The United States government has sued EZ Lynk, a manufacturer of emissions defeat devices for GM Duramax engines and other diesel powerplants, for violating the federal Clean Air Act.
EZ Lynk produces electronic engine control devices that allow users to disable the emissions control software in Duramax and other diesel engines and adjust other engine settings for performance benefits. The company’s Autoagent device includes a deletion software for the vehicle’s factory emissions control settings and provides the user with access to a cloud-based platform that stores the new software. A smartphone app allows the user to pay for and install the new software and adjust various performance settings on the fly.
“Emissions controls on cars and trucks protect the public from harmful effects of air pollution,” U.S. Attorney Audrey Strauss said in a prepared statement. “EZ Lynk has put the public’s health at risk by manufacturing and selling devices intended to disable those emissions controls.”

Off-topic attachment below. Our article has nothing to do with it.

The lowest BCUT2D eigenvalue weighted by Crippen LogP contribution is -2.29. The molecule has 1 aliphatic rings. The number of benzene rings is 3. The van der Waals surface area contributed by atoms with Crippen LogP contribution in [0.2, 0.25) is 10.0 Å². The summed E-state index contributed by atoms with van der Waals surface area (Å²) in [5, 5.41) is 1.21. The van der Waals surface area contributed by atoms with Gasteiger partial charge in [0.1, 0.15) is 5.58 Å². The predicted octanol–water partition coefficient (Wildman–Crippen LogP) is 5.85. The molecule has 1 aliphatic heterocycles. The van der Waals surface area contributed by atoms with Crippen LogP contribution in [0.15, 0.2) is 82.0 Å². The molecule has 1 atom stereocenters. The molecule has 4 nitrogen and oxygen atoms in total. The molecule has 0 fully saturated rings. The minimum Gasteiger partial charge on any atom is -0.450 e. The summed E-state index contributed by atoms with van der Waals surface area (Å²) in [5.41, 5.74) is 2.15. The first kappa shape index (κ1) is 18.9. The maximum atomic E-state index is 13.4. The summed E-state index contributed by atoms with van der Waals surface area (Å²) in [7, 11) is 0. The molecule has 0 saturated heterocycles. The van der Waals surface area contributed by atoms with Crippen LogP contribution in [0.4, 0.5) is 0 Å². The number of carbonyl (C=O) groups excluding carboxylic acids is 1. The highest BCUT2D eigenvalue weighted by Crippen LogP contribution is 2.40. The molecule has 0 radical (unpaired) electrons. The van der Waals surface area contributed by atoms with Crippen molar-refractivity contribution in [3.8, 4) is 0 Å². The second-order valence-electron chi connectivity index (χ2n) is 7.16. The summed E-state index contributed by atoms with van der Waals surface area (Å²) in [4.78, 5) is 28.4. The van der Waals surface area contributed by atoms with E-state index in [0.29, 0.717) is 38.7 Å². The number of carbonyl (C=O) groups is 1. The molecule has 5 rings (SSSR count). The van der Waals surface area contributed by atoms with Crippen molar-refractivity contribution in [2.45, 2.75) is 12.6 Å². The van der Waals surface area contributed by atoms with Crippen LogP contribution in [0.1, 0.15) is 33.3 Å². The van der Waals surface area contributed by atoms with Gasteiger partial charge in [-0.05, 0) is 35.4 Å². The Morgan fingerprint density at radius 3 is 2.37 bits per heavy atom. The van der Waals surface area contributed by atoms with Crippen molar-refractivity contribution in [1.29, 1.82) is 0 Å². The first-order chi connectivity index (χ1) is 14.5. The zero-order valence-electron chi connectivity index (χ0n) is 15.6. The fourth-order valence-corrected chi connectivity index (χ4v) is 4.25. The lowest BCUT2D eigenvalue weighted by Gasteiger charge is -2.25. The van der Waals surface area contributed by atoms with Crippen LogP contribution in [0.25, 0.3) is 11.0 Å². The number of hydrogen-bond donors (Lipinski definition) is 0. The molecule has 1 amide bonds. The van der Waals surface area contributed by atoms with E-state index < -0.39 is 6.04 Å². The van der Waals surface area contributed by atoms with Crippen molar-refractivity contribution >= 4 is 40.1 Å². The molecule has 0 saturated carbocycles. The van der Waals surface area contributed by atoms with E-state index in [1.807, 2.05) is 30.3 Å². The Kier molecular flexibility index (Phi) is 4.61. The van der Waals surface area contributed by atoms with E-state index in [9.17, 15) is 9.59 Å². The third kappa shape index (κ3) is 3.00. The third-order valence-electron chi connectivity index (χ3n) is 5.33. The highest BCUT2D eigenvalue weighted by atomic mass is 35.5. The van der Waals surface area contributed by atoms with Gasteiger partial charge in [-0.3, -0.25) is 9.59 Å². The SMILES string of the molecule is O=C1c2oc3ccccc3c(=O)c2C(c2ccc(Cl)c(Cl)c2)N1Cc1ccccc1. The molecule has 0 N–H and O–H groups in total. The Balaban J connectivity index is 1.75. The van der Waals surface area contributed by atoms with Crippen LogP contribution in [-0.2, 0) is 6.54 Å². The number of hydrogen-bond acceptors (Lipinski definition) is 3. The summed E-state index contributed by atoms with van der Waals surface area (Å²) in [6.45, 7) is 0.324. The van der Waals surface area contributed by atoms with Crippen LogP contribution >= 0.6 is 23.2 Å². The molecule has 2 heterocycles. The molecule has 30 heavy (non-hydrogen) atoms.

The lawsuit is seeking civil penalties for Clean Air Act violations and includes an injunction against further EZ Lynk system sales and installations, Reuters reports. Defendants in the case include EZ Lynk’s founders Bradley Gintz and Thomas Wood, along with an affiliate company called Prestige Worldwide. EZ Lynk is based in the U.S. Cayman Islands.
The federal government has begun to take aim at producers of aftermarket engine tuning devices in the wake of the 2015 VW diesel emissions scandal. Back in 2018, the feds slapped a company called Derive Systems with a $300,000 fine for violating the federal Clean Air Act. The company was also forced to spend $6.25 million in order to bring its products up to code in accordance with the Clean Air Act.
“Defendants shall not manufacture, offer for sale, sell, convey, or otherwise transfer any product intended for use on vehicles of model years 2000 and newer that contains user-adjustable features for the following: rear oxygen sensors, EGR, or any DTCs associated with these emission controls,” the federal government said after the ruling against Derive Systems.
The federal government’s case against EZ Lynk has been filed in U.S. District Court in the Southern District of New York.